Post updated July 2015
Having owned a VW California SE for 4.5 years I’m now able to provide a pretty comprehensive review of the camper van. You’ll see reviews by motoring journalists who happen to take one away for a weekend but they haven’t had a chance to ‘live with it’ in that time. Here, I’ll try to provide a balanced review so you get a sense of the highs and lows that come with living with the California all year around.
What is the VW California ?
The ‘Cali’ is VW’s own camper van: it’s not an after-market conversion but manufactured directly by VW in Germany. In an earlier post I described the key features of the Cali. Essentially, it’s a smaller-sized camper van at 4.9m long, much smaller than a motorhome and sufficiently manoeverable to be a daily vehicle. It’s a dedicated camper van with a kitchen (two-burner hob, fridge, sink), electronically operated pop-top roof, fold-down rear seat and sleeping four adults in total. Both front seats swivel around so that four can be seated around the internal table to eat a meal. An external table and two chairs are neatly stowed in the rear and side doors. There’s ample storage in the kitchen units, the wardrobe (at the rear), under the rear bench, in a cupboard above the rear seat and of course in the boot.
In contrast to other camper vans, including after-market conversions, the ingenuity of the design, lightweight materials and the build quality genuinely puts the Cali into a different league. There’s no ugly square units or carpet on the walls in a Cali ! Take a look around the Cali at VW UK’s website.
The California has been available in the UK since 2005 and there have been gradual improvements over the last decade. The T5 (‘pre-facelift’) model was available until 2010 until the ‘facelift’ was produced, including a different range of engines, different front lights and changes in the colour of the interior trim. Mine is a facelift which we bought from new in December 2010. The latest T6 California will go on sale in August 2015 for deliveries by Christmas. Again, there are subtle changes, mainly in the engines, suspension and other behind-the-scenes technologies. This article gives a flavour of what to expect.
My experiences of the Cali
First, the statistics:
- 43,000 miles driven so far
- my daily vehicle (taking kids to school, commuting to work, day trips out, heading off on weekend and overseas camping trips, transporting large items to the dump)
- the front tyres were replaced at 26,000 miles although the rears are still doing fine
- in normal driving conditions (ie excluding very short journeys) typically getting fuel economy between 34 – 38 mpg.
You shouldn’t be surprised to learn that this will be a positive review: it’s just such a great vehicle to own. As someone else commented elsewhere, every trip feels like an adventure and puts a smile on your face. The van is already stocked up with everything you need for a trip away (OK, not quite but you’re only missing some clothes, a toothbrush and some bedding) and so you feel you could be taking off at a moment’s notice. (This is one thing we really wanted with a camper van; the amount of ‘stuff’ we found ourselves having to pack to go camping with the tent eventually wore us down so much that we couldn’t face taking the family away for anything less than 3 nights).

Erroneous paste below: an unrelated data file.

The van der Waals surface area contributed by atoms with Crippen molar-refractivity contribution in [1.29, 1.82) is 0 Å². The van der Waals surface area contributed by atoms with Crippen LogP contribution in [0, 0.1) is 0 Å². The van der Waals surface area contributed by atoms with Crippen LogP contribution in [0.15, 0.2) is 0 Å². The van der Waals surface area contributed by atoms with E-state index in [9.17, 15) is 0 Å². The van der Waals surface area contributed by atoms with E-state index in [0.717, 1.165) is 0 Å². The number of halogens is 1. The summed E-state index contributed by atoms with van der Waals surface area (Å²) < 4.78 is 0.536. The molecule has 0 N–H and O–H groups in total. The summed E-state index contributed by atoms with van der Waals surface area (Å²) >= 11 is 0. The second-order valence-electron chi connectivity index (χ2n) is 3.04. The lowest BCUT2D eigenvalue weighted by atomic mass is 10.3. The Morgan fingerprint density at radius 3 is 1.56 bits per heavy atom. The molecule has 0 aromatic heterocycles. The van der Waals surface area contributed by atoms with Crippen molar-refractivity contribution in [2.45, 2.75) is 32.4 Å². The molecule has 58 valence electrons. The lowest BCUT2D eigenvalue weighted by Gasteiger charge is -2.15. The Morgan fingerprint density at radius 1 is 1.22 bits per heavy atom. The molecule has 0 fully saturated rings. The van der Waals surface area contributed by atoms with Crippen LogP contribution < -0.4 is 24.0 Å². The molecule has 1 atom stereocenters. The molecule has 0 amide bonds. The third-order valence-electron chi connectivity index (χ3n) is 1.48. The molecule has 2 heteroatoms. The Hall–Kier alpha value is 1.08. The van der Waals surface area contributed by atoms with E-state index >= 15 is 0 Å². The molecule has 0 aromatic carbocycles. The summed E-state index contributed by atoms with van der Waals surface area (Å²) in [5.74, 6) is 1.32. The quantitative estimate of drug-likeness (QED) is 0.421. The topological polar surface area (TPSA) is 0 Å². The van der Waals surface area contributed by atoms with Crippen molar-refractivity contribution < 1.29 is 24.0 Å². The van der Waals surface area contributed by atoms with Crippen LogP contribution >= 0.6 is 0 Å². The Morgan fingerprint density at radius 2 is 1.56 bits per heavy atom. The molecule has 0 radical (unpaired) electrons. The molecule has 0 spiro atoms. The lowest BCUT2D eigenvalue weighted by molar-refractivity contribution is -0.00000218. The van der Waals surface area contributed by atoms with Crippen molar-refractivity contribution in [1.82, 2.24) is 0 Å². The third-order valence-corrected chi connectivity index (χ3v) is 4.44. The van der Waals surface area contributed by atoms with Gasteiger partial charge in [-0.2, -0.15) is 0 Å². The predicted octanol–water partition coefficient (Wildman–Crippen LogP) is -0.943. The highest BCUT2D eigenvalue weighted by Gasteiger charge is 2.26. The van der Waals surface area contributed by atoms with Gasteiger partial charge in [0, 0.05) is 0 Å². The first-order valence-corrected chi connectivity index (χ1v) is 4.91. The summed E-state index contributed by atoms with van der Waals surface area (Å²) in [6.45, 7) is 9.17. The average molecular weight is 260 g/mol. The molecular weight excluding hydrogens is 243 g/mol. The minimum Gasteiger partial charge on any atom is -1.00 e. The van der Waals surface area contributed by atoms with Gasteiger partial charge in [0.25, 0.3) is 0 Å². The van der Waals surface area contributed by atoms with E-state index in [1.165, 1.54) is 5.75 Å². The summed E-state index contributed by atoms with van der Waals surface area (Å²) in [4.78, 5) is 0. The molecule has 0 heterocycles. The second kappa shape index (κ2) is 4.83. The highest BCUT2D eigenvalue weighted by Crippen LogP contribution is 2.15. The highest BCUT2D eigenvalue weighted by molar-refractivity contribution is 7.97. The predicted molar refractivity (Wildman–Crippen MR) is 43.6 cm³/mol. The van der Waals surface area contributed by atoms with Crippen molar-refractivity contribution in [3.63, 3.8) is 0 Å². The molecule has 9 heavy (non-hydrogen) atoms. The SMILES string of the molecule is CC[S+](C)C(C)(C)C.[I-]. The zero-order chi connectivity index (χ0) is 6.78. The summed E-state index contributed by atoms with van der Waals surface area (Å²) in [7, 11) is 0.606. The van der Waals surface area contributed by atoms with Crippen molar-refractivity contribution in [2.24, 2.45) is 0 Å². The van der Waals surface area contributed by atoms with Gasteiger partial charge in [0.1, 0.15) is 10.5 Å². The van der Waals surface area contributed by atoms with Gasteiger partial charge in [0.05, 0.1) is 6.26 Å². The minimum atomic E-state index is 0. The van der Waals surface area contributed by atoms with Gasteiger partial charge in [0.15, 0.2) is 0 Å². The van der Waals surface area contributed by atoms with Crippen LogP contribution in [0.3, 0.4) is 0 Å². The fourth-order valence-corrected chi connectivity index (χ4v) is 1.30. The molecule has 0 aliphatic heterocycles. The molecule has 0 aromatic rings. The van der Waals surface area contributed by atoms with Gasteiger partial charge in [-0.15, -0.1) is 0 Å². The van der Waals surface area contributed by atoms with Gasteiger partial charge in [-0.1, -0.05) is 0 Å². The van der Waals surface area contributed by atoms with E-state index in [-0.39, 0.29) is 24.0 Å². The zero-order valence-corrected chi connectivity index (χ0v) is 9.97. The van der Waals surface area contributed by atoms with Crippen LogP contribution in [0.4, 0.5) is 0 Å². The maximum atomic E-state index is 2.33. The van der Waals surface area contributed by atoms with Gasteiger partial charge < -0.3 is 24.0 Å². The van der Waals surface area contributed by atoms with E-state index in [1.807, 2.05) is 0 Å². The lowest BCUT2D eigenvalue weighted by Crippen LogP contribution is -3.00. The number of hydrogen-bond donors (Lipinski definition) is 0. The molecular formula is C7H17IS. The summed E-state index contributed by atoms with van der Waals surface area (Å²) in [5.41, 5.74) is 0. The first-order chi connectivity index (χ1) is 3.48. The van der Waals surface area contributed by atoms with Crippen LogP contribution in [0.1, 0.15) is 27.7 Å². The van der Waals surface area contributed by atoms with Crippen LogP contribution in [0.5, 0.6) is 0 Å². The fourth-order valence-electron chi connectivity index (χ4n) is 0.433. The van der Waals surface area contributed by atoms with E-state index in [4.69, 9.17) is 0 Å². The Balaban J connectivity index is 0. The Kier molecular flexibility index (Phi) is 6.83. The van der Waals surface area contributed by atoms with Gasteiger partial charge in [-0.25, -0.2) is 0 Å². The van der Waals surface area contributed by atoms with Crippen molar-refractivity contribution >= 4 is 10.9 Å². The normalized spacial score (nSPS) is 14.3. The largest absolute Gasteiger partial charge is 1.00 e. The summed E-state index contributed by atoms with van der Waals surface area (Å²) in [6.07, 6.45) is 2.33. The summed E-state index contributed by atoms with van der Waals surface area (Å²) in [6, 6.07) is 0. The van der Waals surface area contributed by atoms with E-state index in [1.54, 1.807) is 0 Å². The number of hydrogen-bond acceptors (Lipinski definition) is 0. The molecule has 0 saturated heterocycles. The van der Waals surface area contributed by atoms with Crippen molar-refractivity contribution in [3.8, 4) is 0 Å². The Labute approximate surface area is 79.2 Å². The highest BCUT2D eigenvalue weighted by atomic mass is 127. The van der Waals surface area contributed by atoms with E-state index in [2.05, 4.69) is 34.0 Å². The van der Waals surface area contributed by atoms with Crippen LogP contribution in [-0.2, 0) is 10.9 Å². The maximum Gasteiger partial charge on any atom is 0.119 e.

every trip feels like an adventure and puts a smile on your face
The Cali pretty much drives like a car. It’s smooth, reliable and parking sensors (an essential optional extra) mean that you can squeeze into tight spaces if you need to. However, when driving it you’re conscious it’s certainly not a car; the driving position is higher for a start and you need to be aware of the weight you’re carrying. At 3000 kg the van is weighed down with what VW people call the “habitation equipment” (that’s the bed and kitchen to you and I). While not sluggish, don’t expect the Cali to be a speed machine (!) – it demands respect when you’re driving and lends itself to a smooth and fuel-efficient driving style.
What’s great about the Cali ?
I absolutely love the clever design. The way the seats are stowed in the rear tailgate is genius. You can take the internal fold-out table and put this side-by-side with the external table inside so four people can play board games (both tables are the same height). The internal table can be ‘suspended’ above the rear bench with the aid of a strap to give an L-shaped set of kitchen units/worktops.
The electric roof extends the internal headroom (the ‘ceiling’ is manually lifted on its hydraulic supports) and with the 3 upstairs windows unzipped the feeling of light and spaciousness increases significantly.
At night, the diesel-powered heater whirrs into action and soon pumps out hot air. It’s so efficient I’ve never had it above level ‘3’, even in winter. The heater can also be operated on a timer or remotely from the comfort of your bed (or from inside your house if you’re really lazy and want an easy way to defrost the windows).
The wind-out awning on the side of the vehicle is an optional extra and is a very quick way to ‘set up camp’. I’m going to stick my neck out here and say that this is really what differentiates the Cali from a Transporter, a Caravelle and most conversions. In spite of the fact that over the years a side awning has always been an optional extra (eg in the old splitcreen vans of the ’50s and ’60s), I think this is what really says “camper van” to the outside world. Without this, the Cali looks pretty much exactly the same as a Caravelle from the outside – and is certainly much harder to spot on the motorway ! I regard the awning to be an essential option.
Finally, while I have absolutely no intention of selling anytime soon, the ‘for sale’ ads will demonstrate that the Cali holds its value better than almost any vehicle. The high demand for such a well-designed and well-built van means that second-hand vans only lose a small percentage of their value after 3 years. I don’t think the same can be said for most conversions. You may pay marginally more for a Cali than a conversion (although you would be surprised at how little difference there is in practice) but there will be a big difference in the residual value after a few years.